ONE DAY AS A TIGER by Anne Haverty

ONE DAY AS A TIGER

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KIRKUS REVIEW

 Irish poet and screenwriter Haverty revisits the old theme of killing the thing you love. Her version comes in a spare, wry debut about a young man who willfully brings ruin upon himself and his brother. Martin Hawkins and his older brother Pierce grow up in the farming community of Fansha, deep in the heart of County Tipperary. Sensible Pierce gravitates to the farm, while Martin goes to Trinity College in Dublin to pursue a career in academia. Then their parents are killed in an accident. After the funeral, Martin returns to college and Pierce takes over the farm. He soon marries Etti, a town girl from the wrong side of the tracks. Back at Trinity, Martin has a breakdown at graduate school and drops out to return to Fansha to face the gossip of the locals--and to find work that he can do on the farm. When Pierce takes his brother with him to purchase some genetically-engineered lambs, Martin spies a spindly one with weirdly expressive eyes and insists on bringing her home as a pet. The lamb, whose DNA has been infused with human genes, is, of course, more like a human infant than a sheep. Dubbed Missy, it brings Martin back to life, filling him with a newfound tenderness. Meanwhile, the mutual attraction between Martin and Etti, long simmering, boils over. Spending more time with Etti, Martin begins to think of Missy as an unwanted ``freak'' and wonders what to do with her. Etti comes up with a plan to take the lamb to Brigitte Bardot's animal sanctuary in the south of France. So Martin and Etti run off together, under the pretense of giving Missy a chance at a happier life. Even so, tragedy results. The plot dances along at a brisk clip as Haverty's precise language beautifully captures her eccentric, isolated cast of rural characters in what's hardly a trail-blazing but nevertheless a promising first novel.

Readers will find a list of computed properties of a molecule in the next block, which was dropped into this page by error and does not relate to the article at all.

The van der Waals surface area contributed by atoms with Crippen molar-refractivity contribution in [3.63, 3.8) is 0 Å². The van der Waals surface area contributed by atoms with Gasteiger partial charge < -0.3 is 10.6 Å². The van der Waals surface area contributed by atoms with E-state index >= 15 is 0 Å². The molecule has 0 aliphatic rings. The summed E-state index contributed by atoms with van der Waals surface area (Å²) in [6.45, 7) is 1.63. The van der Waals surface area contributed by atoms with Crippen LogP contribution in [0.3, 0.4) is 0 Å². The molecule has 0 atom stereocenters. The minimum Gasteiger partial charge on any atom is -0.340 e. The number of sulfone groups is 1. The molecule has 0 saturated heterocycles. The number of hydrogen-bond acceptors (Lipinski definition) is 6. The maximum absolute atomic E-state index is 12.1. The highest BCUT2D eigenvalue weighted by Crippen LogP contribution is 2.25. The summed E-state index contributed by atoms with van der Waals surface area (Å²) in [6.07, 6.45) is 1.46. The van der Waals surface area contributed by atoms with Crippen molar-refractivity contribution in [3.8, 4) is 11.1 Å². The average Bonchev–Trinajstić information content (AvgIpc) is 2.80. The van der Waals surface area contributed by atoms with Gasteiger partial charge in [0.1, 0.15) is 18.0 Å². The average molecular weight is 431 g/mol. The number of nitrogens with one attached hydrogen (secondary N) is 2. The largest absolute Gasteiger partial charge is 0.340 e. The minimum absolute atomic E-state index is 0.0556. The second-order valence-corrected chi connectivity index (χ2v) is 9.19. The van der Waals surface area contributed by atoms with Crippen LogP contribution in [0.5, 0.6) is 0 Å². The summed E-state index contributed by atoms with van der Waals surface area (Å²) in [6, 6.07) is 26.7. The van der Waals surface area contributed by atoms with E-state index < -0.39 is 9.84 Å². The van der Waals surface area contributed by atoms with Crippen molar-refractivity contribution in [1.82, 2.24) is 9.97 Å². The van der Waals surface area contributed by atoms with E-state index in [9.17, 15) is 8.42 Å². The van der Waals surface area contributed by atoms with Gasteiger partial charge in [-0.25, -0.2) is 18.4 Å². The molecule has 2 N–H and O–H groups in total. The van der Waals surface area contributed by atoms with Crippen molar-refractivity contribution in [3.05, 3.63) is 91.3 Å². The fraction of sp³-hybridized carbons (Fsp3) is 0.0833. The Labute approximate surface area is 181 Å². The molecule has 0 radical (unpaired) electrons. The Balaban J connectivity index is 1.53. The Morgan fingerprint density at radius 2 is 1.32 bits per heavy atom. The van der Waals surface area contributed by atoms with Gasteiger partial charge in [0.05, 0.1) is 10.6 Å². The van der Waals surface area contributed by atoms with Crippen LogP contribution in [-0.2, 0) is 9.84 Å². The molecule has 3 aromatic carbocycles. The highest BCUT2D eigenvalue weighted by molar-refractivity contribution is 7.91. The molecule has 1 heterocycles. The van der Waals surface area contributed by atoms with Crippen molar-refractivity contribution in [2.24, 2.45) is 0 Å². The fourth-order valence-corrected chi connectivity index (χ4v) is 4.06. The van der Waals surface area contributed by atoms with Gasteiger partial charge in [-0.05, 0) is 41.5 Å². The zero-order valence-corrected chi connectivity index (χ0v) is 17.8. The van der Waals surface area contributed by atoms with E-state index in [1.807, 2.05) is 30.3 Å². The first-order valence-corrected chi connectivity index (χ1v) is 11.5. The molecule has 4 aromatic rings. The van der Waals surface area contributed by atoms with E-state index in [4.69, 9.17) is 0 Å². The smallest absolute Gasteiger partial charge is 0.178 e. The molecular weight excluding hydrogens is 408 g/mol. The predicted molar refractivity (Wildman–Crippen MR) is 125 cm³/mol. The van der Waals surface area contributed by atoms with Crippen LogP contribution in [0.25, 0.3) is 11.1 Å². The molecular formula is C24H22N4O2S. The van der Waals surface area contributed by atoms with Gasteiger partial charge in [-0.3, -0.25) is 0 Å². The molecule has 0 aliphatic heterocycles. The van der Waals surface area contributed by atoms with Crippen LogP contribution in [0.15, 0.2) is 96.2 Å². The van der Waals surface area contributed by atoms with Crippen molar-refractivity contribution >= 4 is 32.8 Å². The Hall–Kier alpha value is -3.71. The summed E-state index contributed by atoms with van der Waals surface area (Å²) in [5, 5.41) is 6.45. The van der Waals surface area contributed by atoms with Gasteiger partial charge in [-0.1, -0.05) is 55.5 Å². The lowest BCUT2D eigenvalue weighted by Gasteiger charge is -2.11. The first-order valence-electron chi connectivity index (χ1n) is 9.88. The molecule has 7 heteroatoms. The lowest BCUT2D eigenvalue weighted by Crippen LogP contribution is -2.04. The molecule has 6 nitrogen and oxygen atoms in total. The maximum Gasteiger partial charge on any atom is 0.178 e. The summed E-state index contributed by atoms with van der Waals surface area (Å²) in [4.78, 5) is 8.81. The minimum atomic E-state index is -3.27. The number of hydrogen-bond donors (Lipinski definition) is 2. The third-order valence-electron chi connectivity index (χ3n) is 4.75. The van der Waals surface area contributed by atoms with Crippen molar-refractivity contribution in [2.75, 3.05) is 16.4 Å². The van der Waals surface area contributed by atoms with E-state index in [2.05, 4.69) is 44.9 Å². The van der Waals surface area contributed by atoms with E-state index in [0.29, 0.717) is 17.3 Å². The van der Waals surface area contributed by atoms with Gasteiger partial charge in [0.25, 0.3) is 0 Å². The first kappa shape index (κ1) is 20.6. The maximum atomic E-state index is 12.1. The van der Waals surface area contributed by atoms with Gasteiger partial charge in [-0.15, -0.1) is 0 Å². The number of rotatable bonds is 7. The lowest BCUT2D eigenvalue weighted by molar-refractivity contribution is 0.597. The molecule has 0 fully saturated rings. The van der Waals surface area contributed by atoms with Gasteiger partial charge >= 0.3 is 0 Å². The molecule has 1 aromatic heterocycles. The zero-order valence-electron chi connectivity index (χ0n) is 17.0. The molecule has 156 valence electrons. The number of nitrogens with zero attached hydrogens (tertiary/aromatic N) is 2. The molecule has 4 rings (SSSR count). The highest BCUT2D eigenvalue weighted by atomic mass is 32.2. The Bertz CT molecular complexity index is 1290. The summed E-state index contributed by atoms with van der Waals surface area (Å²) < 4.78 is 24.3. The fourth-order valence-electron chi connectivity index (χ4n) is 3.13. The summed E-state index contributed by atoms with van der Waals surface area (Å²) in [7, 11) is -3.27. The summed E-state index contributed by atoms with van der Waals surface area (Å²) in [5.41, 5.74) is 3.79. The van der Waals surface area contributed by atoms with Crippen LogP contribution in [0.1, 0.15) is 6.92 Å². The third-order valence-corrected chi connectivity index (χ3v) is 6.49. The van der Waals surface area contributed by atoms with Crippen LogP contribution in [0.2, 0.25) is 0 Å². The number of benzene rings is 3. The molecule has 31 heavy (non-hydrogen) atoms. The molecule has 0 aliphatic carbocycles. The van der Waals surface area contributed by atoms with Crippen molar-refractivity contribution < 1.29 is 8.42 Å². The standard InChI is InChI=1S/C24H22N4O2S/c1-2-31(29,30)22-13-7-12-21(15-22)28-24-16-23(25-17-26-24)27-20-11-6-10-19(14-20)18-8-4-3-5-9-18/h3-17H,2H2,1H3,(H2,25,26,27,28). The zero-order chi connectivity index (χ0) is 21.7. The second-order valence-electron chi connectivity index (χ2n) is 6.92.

Pub Date: Jan. 26th, 1998
ISBN: 0-88001-558-6
Page count: 272pp
Publisher: Ecco/HarperCollins
Review Posted Online:
Kirkus Reviews Issue: Dec. 15th, 1997